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Northwest Passage Adventure
08-16-2012, 03:32 AM #16
Octo Mother Superior
Posts:42,616 Threads:1,469 Joined:Feb 2011
I think he'd prefer beaver. chuckle.gif
08-16-2012, 03:49 AM #17
UniqueStranger Art in my heart
Posts:14,898 Threads:420 Joined:Jun 2012
(08-16-2012, 03:32 AM)Octo Wrote:  I think he'd prefer beaver. chuckle.gif


chuckle.gif OK then I have no suggestions.
08-16-2012, 11:23 AM #18
Accidental Stoner Member
Posts:8,821 Threads:70 Joined:Feb 2011

İmage

chuckle.gif
08-17-2012, 04:11 PM #19
UniqueStranger Art in my heart
Posts:14,898 Threads:420 Joined:Jun 2012
It's interesting how so many men of the past tried to find the Northwest Passage. The three sailors I am highlighting here have chosen the McClure route.



I think I'm jealous of them.

This is also about climate change.

http://news.discovery.com/videos/global-warming-videos/

If any of you has a little time, you should watch the discovery news videos at the link above, very informative.
08-18-2012, 05:49 PM #20
UniqueStranger Art in my heart
Posts:14,898 Threads:420 Joined:Jun 2012
Captain Scott's ship the Terra Nova found off Greenland.

http://www.thestar.com/news/canada/artic...ears-later
08-27-2012, 05:34 PM #21
UniqueStranger Art in my heart
Posts:14,898 Threads:420 Joined:Jun 2012
Update on the adventure: August 26th

For days a strong wind howled from the East shaking us up at anchor in Resolute bay but also shifting the ice to the West of us. After nearly a week we finally received the cloud free satellite image we hoped for and the weather report we wanted, so early Friday morning we lifted our anchors and set sail back into Parry Channel towards Banks Island and McClure strait.

--------

They are having a rough time of it.

http://belzebub2.com/home?lang=en
08-27-2012, 05:39 PM #22
UniqueStranger Art in my heart
Posts:14,898 Threads:420 Joined:Jun 2012
Did you know that only 1% of the artic routes are presently mapped. wtf2.gif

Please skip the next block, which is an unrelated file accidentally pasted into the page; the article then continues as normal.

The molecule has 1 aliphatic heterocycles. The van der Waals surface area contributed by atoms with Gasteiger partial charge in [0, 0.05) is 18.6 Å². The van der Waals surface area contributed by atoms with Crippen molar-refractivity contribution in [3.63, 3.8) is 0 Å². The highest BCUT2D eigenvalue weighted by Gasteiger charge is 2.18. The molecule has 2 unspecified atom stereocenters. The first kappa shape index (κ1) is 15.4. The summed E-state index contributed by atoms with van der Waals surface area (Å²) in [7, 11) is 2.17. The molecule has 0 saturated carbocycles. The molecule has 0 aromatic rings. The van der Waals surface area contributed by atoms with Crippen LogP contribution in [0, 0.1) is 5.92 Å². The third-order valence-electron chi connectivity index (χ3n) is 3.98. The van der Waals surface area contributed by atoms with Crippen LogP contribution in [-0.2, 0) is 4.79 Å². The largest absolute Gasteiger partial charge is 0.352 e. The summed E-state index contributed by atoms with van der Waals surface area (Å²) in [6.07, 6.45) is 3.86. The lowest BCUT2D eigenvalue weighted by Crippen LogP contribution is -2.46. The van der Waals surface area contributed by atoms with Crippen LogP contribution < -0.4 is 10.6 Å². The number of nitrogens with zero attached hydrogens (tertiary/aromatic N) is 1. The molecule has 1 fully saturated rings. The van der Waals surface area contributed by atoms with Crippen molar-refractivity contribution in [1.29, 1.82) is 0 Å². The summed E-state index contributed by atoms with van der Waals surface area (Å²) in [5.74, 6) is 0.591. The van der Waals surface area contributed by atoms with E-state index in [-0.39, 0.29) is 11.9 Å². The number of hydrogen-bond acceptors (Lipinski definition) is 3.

Anyway, on to another Northwest Passage adventure.

From article:

More than 160 years ago, Sir John Franklin sailed into his Arctic prison, with the comforting conceit that technology would ensure his escape.

Franklin's vessels, the Erebus and the Terror, were outfitted with steam engines, desalinators, iron plates over their wooden hulls, and propellers and rudders that could be retracted to prevent ice damage.

http://www.cbc.ca/news/canada/story/2012...earch.html

Terror and Erebus damned.gif...Erebus meaning

In Greek mythology, Erebus ( /ˈɛrəbəs/), also Erebos (Ancient Greek: Ἔρεβος, "deep darkness, shadow"), was often conceived as a primordial deity, representing the personification of darkness; for instance, Hesiod's Theogony places him as one of the first five beings to come into existence from Chaos. Erebus features little in Greek mythological tradition and literature, but is said to have fathered several other deities by Nyx; depending on the source of the mythology, this union includes Aether, Hemera, the Hesperides, Hypnos, the Moirai, Geras, Styx, and Thanatos.

In Greek literature the name Erebus is also used to refer to a region of the Underworld where the dead had to pass immediately after dying, and is sometimes used interchangeably with Tartarus.

http://en.wikipedia.org/wiki/Erebus
08-27-2012, 05:45 PM #23
Shadow Mrs. Buckwheat
Posts:12,782 Threads:1,182 Joined:Feb 2011
U.S. here's a book you might like

Kabloona in the Yellow Kayak: One Woman's Journey Through the Northwest Passage by Victoria Jason

Amazing story. Absofreakinglutely amazing.
08-27-2012, 05:49 PM #24
UniqueStranger Art in my heart
Posts:14,898 Threads:420 Joined:Jun 2012
(08-27-2012, 05:45 PM)Shadow Wrote:  U.S. here's a book you might like

Kabloona in the Yellow Kayak: One Woman's Journey Through the Northwest Passage by Victoria Jason

Amazing story. Absofreakinglutely amazing.